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Retrieving feminism from its radicalised identity: where do you stand?

Retrieving feminism from its radicalised identity: where do you stand?
Mary Thomas, Associate Editor, ATB, Jan 2019, Edmonton

Though women today believe in women’s rights and the importance of gender equality in society, most don’t necessarily agree with the extreme views that blame men for women’s oppression. Feminism is the belief that men and women are equal. Fewer than 1 in 5 women in North America describe themselves as feminists, even though 85 % of them believe in equality between the sexes. In the U.K, just 7 percent of women describe themselves as feminists, while 92 percent believe in equality of the sexes.

The belief in feminism has given women strength to stand up, voice change in an unfair system and fight to have opportunities equivalent to men at home, school, military and the workplace. Yes, there are some with irrational viewpoints that may make us question our stance, but even the few who speak out positively, can empower thousands of others to follow in their blazing trail to stand up and demand change!

In response to backlash on a very revealing outfit she wore, Emma Watson, an actress in Disney’s recent film tweeted, “Feminism is about giving women choice. Feminism is not a stick with which to beat other women with. It’s about freedom, it’s about liberation, it’s about equality.”

During second-wave feminism, which started in the early 1960s through the 1980s, many women distanced themselves from the movement for fear of being lumped in with the stereotype of a feminist: a woman who is pushy, brash, doesn’t shave her legs and above all else, hates men.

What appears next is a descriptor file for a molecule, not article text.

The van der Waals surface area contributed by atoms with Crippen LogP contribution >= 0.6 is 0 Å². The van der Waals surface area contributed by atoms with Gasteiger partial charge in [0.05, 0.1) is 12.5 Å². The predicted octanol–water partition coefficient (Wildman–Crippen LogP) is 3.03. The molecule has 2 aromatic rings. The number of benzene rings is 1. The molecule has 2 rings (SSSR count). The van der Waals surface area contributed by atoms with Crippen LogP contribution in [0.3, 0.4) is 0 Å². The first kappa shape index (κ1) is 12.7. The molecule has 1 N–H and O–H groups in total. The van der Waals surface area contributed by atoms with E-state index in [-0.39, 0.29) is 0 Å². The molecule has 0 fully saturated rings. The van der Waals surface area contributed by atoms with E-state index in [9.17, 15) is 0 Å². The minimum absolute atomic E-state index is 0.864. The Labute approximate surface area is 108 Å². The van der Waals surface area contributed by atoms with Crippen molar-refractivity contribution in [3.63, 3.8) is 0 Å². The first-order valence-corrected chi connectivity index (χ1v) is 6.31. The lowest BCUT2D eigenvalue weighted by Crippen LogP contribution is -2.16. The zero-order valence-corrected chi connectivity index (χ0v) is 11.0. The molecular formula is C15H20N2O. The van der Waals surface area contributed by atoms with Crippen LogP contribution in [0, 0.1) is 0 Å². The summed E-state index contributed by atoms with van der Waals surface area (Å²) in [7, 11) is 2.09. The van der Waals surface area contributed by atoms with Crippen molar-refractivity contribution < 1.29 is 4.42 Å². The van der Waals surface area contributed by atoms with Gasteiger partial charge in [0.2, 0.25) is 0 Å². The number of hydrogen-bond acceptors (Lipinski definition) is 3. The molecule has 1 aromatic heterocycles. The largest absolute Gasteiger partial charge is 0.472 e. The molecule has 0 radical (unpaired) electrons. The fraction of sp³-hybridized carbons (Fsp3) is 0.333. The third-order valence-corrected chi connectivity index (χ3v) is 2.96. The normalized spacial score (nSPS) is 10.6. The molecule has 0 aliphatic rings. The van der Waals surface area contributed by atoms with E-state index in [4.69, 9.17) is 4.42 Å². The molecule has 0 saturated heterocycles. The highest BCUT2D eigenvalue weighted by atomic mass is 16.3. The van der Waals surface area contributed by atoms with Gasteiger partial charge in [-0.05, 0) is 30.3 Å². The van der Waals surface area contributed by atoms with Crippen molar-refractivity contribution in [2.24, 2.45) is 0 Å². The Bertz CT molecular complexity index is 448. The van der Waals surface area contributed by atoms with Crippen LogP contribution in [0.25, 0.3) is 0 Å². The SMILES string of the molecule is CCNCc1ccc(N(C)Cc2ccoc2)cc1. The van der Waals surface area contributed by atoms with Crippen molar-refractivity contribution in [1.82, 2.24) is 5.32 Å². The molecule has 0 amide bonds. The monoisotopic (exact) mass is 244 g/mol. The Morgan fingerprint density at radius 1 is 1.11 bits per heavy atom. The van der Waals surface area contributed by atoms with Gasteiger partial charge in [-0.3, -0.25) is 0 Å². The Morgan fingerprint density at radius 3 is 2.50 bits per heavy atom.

Soon, consumer culture latched on, co-opted the notion of empowerment and sold it to all women as carte blanche to act as they pleased under the guise of self-actualization. And celebrity culture is to blame, too. Beyoncé, who wears leather bodysuits and thigh-high boots on stage, and sings about staying with a cheating man, is held as a feminist ideal.

It’s important to acknowledge the gains of the movement, however. It has made considerable strides in the areas of reproductive freedoms and economic emancipation. For the first time in Western industrial history, we’re in a society where women don’t need to marry for economic security. It’s a huge shift in what was an imbalance between men and women.

Although admittedly, these privileges are largely enjoyed by educated white women in the first world. On Jan. 21, as millions of women in pink wool hats took to the streets in cities across the world, the crowds illustrated just how the feminist movement has changed, with multi-generational and multi-ethnic women and girls marching alongside men.

Feminism is perhaps experiencing its biggest evolution thanks to the more visible and vocal inclusion of minorities, indigenous people, members of the LGBTQ community and transgendered women helping break down gender barriers. Indigenous women and women of colour have sprayed a shade of their own by including the intersectionality of racism and cultural barriers.

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